When 914 Ashland Ave. was listed for sale in 2017, it was one of the priciest listings in River Forest, asking $3.2 million. The 1919-era Italian Renaissance estate sat on the market for almost two years before selling for $1.6 million in April 2019.
At the time neighboring homes at 926 and 924 Ashland Ave. — newly constructed homes built on the site of the former Mars Mansion — were also sold at steep discounts from their original asking prices of $3.6 million each.
The home at 926 Ashland Ave. sold for $1.944 million in June 2019, while 924 Ashland Ave. sold for $2 million in August 2019. The word on the street was that there wasn’t strong interest from buyers in large estates with large tax bills and lots of upkeep and maintenance.
Fast forward a few years, and the story has changed. The pandemic has created high demand for large suburban homes with plenty of space for working from home and playing at home. Once again on the market, 914 Ashland Ave. offers an interesting glimpse into the changing market in River Forest.
When it was listed in 2016, real estate agent Bob Swindahl was quoted as saying the home would require a significant financial investment for rehabilitation as the home was last updated in the 1980s. The tax bill on the house was roughly $51,000, another deterrent to its sale.
After buying the house for $1.6 million in 2019, the new owners began a large-scale renovation of the home, gutting the more than 10,000-square-foot residence. Over a year later, the mechanical systems had all been updated, but the finishes, including lighting, plumbing and a kitchen, were missing when they buyers listed the house for sale for $1.8 million in early December 2020.
The house was under contact within two weeks.
Julie Hennessy of D’Aprile Properties, who listed the property, says of the home, “The space is raw. There’s nothing in there, but it’s going to be amazing.”
Selling a home in an unfinished state presents some challenges, according to Hennessy. In general buyers prefer a move-in ready home, especially at higher price points.
Hennessy says that it takes a certain kind of buyer to want to take on a major project. In addition, she notes that securing financing for a home in an unfinished state can be difficult. The absence of a kitchen and bathrooms presents a roadblock.
“What kind of appraisal are you going to get? There are no guidelines for a house like this,” Hennessy said. “It’s not habitable, which is a big issue for banks. A cash buyer here makes the most sense.”
Colleen Saleh, who with her husband Phil, has rehabilitated homes throughout River Forest through their company River Forest Development Group, notes that the blank slate of a gutted home with update mechanicals can be enticing to the right buyer.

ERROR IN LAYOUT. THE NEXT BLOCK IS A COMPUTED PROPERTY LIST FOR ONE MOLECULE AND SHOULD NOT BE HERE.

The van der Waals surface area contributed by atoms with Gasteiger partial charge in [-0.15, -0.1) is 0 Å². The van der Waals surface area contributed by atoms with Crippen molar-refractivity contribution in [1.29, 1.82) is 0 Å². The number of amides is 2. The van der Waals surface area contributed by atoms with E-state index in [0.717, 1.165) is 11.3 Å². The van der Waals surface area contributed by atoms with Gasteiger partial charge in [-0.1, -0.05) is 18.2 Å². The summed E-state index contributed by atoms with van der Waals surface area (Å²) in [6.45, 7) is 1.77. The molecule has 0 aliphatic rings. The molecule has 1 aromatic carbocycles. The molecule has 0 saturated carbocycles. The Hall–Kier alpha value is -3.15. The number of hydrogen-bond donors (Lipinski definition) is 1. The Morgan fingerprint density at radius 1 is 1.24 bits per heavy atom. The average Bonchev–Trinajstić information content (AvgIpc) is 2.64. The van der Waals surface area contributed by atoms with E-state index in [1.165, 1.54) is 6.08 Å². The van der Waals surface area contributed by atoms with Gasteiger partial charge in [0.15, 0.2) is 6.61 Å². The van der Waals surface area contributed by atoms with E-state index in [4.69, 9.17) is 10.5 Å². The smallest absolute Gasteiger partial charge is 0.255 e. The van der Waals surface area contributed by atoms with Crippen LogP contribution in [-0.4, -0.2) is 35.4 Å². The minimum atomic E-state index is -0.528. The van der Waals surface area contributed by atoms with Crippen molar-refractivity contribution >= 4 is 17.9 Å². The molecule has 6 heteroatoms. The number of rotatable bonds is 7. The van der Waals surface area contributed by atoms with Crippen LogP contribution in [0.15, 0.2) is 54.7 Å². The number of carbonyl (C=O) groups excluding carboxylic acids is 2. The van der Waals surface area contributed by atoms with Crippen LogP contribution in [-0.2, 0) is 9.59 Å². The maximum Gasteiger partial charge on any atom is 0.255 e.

“You need to start with a design,” said Saleh. “What’s so great about this is it’s a shell. You can do anything here.”
Built in the Italian Renaissance style in 1919 and located on a large corner lot, the house is surrounded by lush grounds and includes a semicircular driveway. The 2019 buyers sought to retain the home’s original attributes when possible.
“Their goal was to preserve as much as possible but to modernize the home,” Hennessy said.
The grand front staircase rises above a spacious entry. A landing is flanked by window seats and includes access to a front balcony. A sun porch with heated stone floors and coffered ceilings makes a great bonus living space overlooking the back yard. The gutted kitchen includes room for an 11-foot island, and the rear of the house was reconfigured to include a new powder room and mudroom with garage access.
The rooms of the second floor have been reconfigured and roughed in to accommodate a family. The primary suite includes a spacious bathroom with plans for a double entrance shower, a soaking tub, a sauna and his and hers closets.
The second bedroom has a separate sitting room and an en suite bathroom roughed in, as does the third bedroom. The fourth bedroom also includes an en suite bathroom. The second floor includes a space for one of two laundry rooms in the home.
The attic, formerly nanny quarters, is ready to be bonus living space with a work-from-home office with a full bathroom, stackable washer and dryer, and a guest suite with another full bathroom. The basement includes a recreation room with a fireplace, and an original safe and refrigerator in the storage areas.
Saleh estimates that, in general, it can cost around $800,000 to $1 million to gut-rehab a house of this size and says that in its current state, midway through a remodel, a buyer might spend $600,000 to $700,000 to finish this home.
Hennessy, who grew up in River Forest, says she was flooded with requests for showings.
“There’s no inventory in River Forest, and this house is so well-known to people who live here and grew up here,” Hennessy said. “There’s a lot of interest.”
A River Forest native herself, Saleh thought the house would sell quickly.
“It’s a great location,” she said. “This has always been one of the premier locations in River Forest. The beautiful landscaping always drew people to the home.”